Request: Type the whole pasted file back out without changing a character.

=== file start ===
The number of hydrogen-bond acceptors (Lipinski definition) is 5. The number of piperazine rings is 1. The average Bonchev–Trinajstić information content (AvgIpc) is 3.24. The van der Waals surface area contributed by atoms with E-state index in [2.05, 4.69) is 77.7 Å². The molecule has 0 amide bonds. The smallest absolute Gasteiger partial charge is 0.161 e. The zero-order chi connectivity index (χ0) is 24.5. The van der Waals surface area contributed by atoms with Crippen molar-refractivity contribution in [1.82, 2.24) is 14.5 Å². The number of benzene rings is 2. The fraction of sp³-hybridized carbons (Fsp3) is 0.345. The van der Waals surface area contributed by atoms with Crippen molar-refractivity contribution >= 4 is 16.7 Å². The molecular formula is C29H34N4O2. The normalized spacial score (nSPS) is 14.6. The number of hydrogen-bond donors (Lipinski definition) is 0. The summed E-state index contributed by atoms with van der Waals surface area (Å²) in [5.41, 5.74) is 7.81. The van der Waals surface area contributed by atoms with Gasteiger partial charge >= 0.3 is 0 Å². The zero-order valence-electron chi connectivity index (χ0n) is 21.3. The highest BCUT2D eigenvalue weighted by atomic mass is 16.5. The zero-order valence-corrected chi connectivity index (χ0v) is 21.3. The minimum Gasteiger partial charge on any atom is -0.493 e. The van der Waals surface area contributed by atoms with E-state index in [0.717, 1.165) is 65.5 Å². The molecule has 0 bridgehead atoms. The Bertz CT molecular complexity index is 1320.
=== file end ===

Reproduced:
The number of hydrogen-bond acceptors (Lipinski definition) is 5. The number of piperazine rings is 1. The average Bonchev–Trinajstić information content (AvgIpc) is 3.24. The van der Waals surface area contributed by atoms with E-state index in [2.05, 4.69) is 77.7 Å². The molecule has 0 amide bonds. The smallest absolute Gasteiger partial charge is 0.161 e. The zero-order chi connectivity index (χ0) is 24.5. The van der Waals surface area contributed by atoms with Crippen molar-refractivity contribution in [1.82, 2.24) is 14.5 Å². The number of benzene rings is 2. The fraction of sp³-hybridized carbons (Fsp3) is 0.345. The van der Waals surface area contributed by atoms with Crippen molar-refractivity contribution >= 4 is 16.7 Å². The molecular formula is C29H34N4O2. The normalized spacial score (nSPS) is 14.6. The number of hydrogen-bond donors (Lipinski definition) is 0. The summed E-state index contributed by atoms with van der Waals surface area (Å²) in [5.41, 5.74) is 7.81. The van der Waals surface area contributed by atoms with Gasteiger partial charge >= 0.3 is 0 Å². The zero-order valence-electron chi connectivity index (χ0n) is 21.3. The highest BCUT2D eigenvalue weighted by atomic mass is 16.5. The zero-order valence-corrected chi connectivity index (χ0v) is 21.3. The minimum Gasteiger partial charge on any atom is -0.493 e. The van der Waals surface area contributed by atoms with E-state index in [0.717, 1.165) is 65.5 Å². The molecule has 0 bridgehead atoms. The Bertz CT molecular complexity index is 1320.